Since moving to Citizens Bank Park in 2004, Philadelphia is 26-11 (.703) in the postseason, better than any team in any ballpark in the history of the sport (min. 20 games).
Paul Sewald, who’s pitched at Citizens Bank Park a total of 12 times during his seven-year career, knows what they’ll be dealing with quite well.
“They’re not extra polite there,” he said. “So, we will be ready. There is an inlet there in the bullpen. And I think we’re going to spend a lot of our time in there and staying warm and staying away from fans.
“They’re on you. I’m sure those fans are doing research about me and my family already.”
“Everyone says it’s kind of intimidating, but I feel like that’s the fun part,” said NLCS Game 2 starter Merrill Kelly. “That’s kind of why we’re here: We do it for the fans. The fans are the reason why we even have a league. So, I feel like even if they’re yelling at you or for you, as long as there’s 40,000 to 50,000 people in the stands, like that’s kind of what we get excited for.”
The scene in Philadelphia has been electric. After sitting out the postseason for a decade from 2012 through 2021, the City of Brotherly Love has stepped up over the past two seasons. The Phillies are 10-2 at Citizens Bank Park since the start of the 2022 postseason, only losing a pair to the Houston Astros in last year’s World Series.
“We know it’s electric,” Brandon Pfaadt said of the fans in Philly where Arizona won two of three this year. “We were there. It was electric during the regular season. So Lord knows what it’s going to be in the postseason.”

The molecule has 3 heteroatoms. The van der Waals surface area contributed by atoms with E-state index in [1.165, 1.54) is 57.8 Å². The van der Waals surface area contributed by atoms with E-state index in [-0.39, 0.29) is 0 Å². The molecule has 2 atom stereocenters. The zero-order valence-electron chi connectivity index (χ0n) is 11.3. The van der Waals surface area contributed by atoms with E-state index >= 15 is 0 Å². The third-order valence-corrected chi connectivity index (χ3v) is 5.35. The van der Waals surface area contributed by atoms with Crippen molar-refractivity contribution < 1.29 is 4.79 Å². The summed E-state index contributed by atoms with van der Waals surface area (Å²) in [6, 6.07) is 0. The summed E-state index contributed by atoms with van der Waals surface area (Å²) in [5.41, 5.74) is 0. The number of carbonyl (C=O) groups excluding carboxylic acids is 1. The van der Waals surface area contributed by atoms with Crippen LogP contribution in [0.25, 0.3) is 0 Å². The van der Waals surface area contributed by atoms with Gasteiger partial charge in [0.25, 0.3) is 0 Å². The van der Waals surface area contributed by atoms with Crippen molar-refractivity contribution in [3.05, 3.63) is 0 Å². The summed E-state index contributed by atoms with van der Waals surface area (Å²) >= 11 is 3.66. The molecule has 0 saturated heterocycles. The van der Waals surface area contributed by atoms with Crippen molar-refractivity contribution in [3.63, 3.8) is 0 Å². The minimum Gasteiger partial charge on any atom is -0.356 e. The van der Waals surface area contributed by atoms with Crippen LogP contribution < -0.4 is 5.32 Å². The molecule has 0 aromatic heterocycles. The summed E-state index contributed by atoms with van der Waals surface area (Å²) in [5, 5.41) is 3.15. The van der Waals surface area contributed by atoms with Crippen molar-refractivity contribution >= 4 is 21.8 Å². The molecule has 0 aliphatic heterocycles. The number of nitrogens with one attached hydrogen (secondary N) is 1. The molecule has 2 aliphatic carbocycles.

Expected to be the Game 3 starter following Zac Gallen and Merrill Kelly, Pfaadt will avoid pitching on the road in his next start. At home, he should be as comfortable on Wednesday with the crowd on his side. He didn’t allow a base hit until the third inning and even then he immediately wiped it away with a ground ball double play off the bat of David Peralta.
Peralta, a former Diamondback who made comments to Bill Shaikin of the LA Times about Chase Field becoming somewhat of a home game for the Dodgers, went 0-for-2 and was resoundingly booed each time he stepped to the plate. Should Diamondbacks fans continue to apply pressure to the opposition during the NLCS, Chase Field could become the team’s secret weapon.
Perdomo gave the fans on Wednesday the greatest compliment possible, comparing the vibes to that of a winter ball playoff game in the Dominican Republic where every pitch is like that of Game 7 in the World Series. With Arizona sporting a 14-8 (.636) record in the postseason at home, fourth-best all-time (min. 20 games), Chase Field has already proven to be a major home field advantage. Considering Paul Sewald could not hear the pitches being called in his PitchComm, a more coordinated fan effort could really be impactful.
Lovullo’s mantra during the playoffs is that a connected team is a dangerous team. Connect the city with the team and you can have the greatest home field advantage in the game.
The theory gets tested on Monday, Oct. 16 with Game 1 of the NLCS in Philadelphia at 5:07 p.m. MST.
Top photo: Rob Schumacher/The Republic